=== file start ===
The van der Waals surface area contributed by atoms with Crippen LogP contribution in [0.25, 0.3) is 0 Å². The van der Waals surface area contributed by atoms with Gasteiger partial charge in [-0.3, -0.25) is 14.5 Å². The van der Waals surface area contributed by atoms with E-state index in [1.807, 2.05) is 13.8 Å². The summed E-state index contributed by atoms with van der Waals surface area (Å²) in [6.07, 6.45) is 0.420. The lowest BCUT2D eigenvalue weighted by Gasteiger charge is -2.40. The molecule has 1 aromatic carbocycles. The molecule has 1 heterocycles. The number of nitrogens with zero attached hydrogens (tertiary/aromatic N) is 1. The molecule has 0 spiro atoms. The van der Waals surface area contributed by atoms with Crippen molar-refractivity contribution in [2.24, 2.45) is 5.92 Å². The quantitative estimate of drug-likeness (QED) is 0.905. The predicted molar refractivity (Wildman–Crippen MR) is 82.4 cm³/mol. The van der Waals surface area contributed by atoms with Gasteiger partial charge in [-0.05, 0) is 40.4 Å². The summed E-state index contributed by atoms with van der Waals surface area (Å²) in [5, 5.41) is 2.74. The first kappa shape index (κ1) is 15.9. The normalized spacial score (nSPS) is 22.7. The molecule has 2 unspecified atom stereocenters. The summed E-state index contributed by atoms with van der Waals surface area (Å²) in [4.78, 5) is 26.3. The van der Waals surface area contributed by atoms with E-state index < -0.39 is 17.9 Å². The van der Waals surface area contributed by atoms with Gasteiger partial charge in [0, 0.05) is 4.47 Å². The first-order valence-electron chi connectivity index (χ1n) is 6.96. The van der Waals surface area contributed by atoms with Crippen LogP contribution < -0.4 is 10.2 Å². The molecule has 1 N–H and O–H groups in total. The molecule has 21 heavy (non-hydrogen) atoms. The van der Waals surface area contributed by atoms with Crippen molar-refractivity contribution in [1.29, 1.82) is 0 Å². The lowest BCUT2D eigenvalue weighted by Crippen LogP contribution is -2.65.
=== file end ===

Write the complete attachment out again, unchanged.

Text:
The van der Waals surface area contributed by atoms with Crippen LogP contribution in [0.25, 0.3) is 0 Å². The van der Waals surface area contributed by atoms with Gasteiger partial charge in [-0.3, -0.25) is 14.5 Å². The van der Waals surface area contributed by atoms with E-state index in [1.807, 2.05) is 13.8 Å². The summed E-state index contributed by atoms with van der Waals surface area (Å²) in [6.07, 6.45) is 0.420. The lowest BCUT2D eigenvalue weighted by Gasteiger charge is -2.40. The molecule has 1 aromatic carbocycles. The molecule has 1 heterocycles. The number of nitrogens with zero attached hydrogens (tertiary/aromatic N) is 1. The molecule has 0 spiro atoms. The van der Waals surface area contributed by atoms with Crippen molar-refractivity contribution in [2.24, 2.45) is 5.92 Å². The quantitative estimate of drug-likeness (QED) is 0.905. The predicted molar refractivity (Wildman–Crippen MR) is 82.4 cm³/mol. The van der Waals surface area contributed by atoms with Gasteiger partial charge in [-0.05, 0) is 40.4 Å². The summed E-state index contributed by atoms with van der Waals surface area (Å²) in [5, 5.41) is 2.74. The first kappa shape index (κ1) is 15.9. The normalized spacial score (nSPS) is 22.7. The molecule has 2 unspecified atom stereocenters. The summed E-state index contributed by atoms with van der Waals surface area (Å²) in [4.78, 5) is 26.3. The van der Waals surface area contributed by atoms with E-state index < -0.39 is 17.9 Å². The van der Waals surface area contributed by atoms with Gasteiger partial charge in [0, 0.05) is 4.47 Å². The first-order valence-electron chi connectivity index (χ1n) is 6.96. The van der Waals surface area contributed by atoms with Crippen LogP contribution < -0.4 is 10.2 Å². The molecule has 1 N–H and O–H groups in total. The molecule has 21 heavy (non-hydrogen) atoms. The van der Waals surface area contributed by atoms with Crippen molar-refractivity contribution in [1.29, 1.82) is 0 Å². The lowest BCUT2D eigenvalue weighted by Crippen LogP contribution is -2.65.